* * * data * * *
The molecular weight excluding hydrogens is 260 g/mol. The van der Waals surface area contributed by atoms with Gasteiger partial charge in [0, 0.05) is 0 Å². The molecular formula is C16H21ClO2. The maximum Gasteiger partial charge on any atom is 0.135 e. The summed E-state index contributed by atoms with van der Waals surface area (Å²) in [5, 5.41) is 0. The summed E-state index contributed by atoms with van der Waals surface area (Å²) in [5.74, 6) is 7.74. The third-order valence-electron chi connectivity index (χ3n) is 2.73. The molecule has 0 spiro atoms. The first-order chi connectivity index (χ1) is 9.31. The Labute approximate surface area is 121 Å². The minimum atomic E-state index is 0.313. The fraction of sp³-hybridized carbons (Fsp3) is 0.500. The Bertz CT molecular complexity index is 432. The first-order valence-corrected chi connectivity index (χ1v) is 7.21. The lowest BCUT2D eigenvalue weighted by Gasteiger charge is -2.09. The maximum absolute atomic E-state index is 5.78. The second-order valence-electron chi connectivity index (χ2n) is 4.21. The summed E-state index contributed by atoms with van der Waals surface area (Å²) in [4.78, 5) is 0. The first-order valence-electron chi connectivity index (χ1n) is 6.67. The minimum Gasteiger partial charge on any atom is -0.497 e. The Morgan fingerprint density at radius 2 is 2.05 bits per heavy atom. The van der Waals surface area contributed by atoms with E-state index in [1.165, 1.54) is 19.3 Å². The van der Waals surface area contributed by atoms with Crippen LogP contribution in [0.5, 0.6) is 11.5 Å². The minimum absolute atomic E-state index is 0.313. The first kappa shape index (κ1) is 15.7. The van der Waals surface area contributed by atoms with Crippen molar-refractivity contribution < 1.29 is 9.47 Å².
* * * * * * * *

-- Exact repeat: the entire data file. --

The molecular weight excluding hydrogens is 260 g/mol. The van der Waals surface area contributed by atoms with Gasteiger partial charge in [0, 0.05) is 0 Å². The molecular formula is C16H21ClO2. The maximum Gasteiger partial charge on any atom is 0.135 e. The summed E-state index contributed by atoms with van der Waals surface area (Å²) in [5, 5.41) is 0. The summed E-state index contributed by atoms with van der Waals surface area (Å²) in [5.74, 6) is 7.74. The third-order valence-electron chi connectivity index (χ3n) is 2.73. The molecule has 0 spiro atoms. The first-order chi connectivity index (χ1) is 9.31. The Labute approximate surface area is 121 Å². The minimum atomic E-state index is 0.313. The fraction of sp³-hybridized carbons (Fsp3) is 0.500. The Bertz CT molecular complexity index is 432. The first-order valence-corrected chi connectivity index (χ1v) is 7.21. The lowest BCUT2D eigenvalue weighted by Gasteiger charge is -2.09. The maximum absolute atomic E-state index is 5.78. The second-order valence-electron chi connectivity index (χ2n) is 4.21. The summed E-state index contributed by atoms with van der Waals surface area (Å²) in [4.78, 5) is 0. The first-order valence-electron chi connectivity index (χ1n) is 6.67. The minimum Gasteiger partial charge on any atom is -0.497 e. The Morgan fingerprint density at radius 2 is 2.05 bits per heavy atom. The van der Waals surface area contributed by atoms with E-state index in [1.165, 1.54) is 19.3 Å². The van der Waals surface area contributed by atoms with Crippen LogP contribution in [0.5, 0.6) is 11.5 Å². The minimum absolute atomic E-state index is 0.313. The first kappa shape index (κ1) is 15.7. The van der Waals surface area contributed by atoms with Crippen molar-refractivity contribution < 1.29 is 9.47 Å².